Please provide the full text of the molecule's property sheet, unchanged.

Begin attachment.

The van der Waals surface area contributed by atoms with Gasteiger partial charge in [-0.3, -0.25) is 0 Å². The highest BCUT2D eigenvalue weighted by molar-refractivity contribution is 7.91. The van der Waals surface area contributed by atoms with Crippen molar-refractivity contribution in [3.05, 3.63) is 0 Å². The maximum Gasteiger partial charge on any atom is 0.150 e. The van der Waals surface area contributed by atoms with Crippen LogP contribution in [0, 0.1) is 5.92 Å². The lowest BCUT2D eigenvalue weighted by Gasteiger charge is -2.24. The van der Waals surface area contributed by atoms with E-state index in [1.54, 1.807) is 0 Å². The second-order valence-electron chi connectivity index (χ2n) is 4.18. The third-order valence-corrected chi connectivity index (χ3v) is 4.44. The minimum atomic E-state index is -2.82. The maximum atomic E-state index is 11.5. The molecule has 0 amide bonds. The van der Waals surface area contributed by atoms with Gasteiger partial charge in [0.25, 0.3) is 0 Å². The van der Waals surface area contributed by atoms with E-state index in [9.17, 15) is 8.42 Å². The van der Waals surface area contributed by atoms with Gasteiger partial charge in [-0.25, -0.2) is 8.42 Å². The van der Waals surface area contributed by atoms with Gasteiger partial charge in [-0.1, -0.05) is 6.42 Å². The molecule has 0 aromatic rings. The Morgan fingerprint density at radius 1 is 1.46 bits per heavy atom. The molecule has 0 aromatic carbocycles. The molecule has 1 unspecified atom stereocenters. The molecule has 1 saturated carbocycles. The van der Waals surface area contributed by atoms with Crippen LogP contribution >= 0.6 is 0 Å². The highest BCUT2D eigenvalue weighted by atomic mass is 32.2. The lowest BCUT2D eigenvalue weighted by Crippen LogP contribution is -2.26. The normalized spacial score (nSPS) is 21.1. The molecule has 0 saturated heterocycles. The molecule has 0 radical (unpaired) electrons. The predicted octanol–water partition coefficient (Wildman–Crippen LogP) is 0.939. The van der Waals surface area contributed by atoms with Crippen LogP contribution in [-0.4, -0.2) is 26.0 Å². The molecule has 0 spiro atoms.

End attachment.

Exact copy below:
The van der Waals surface area contributed by atoms with Gasteiger partial charge in [-0.3, -0.25) is 0 Å². The highest BCUT2D eigenvalue weighted by molar-refractivity contribution is 7.91. The van der Waals surface area contributed by atoms with Crippen molar-refractivity contribution in [3.05, 3.63) is 0 Å². The maximum Gasteiger partial charge on any atom is 0.150 e. The van der Waals surface area contributed by atoms with Crippen LogP contribution in [0, 0.1) is 5.92 Å². The lowest BCUT2D eigenvalue weighted by Gasteiger charge is -2.24. The van der Waals surface area contributed by atoms with E-state index in [1.54, 1.807) is 0 Å². The second-order valence-electron chi connectivity index (χ2n) is 4.18. The third-order valence-corrected chi connectivity index (χ3v) is 4.44. The minimum atomic E-state index is -2.82. The maximum atomic E-state index is 11.5. The molecule has 0 amide bonds. The van der Waals surface area contributed by atoms with Gasteiger partial charge in [0.25, 0.3) is 0 Å². The van der Waals surface area contributed by atoms with E-state index in [9.17, 15) is 8.42 Å². The van der Waals surface area contributed by atoms with Gasteiger partial charge in [-0.25, -0.2) is 8.42 Å². The van der Waals surface area contributed by atoms with Gasteiger partial charge in [-0.1, -0.05) is 6.42 Å². The molecule has 0 aromatic rings. The Morgan fingerprint density at radius 1 is 1.46 bits per heavy atom. The molecule has 0 aromatic carbocycles. The molecule has 1 unspecified atom stereocenters. The molecule has 1 saturated carbocycles. The van der Waals surface area contributed by atoms with Crippen LogP contribution >= 0.6 is 0 Å². The highest BCUT2D eigenvalue weighted by atomic mass is 32.2. The lowest BCUT2D eigenvalue weighted by Crippen LogP contribution is -2.26. The normalized spacial score (nSPS) is 21.1. The molecule has 0 saturated heterocycles. The molecule has 0 radical (unpaired) electrons. The predicted octanol–water partition coefficient (Wildman–Crippen LogP) is 0.939. The van der Waals surface area contributed by atoms with Crippen LogP contribution in [-0.4, -0.2) is 26.0 Å². The molecule has 0 spiro atoms.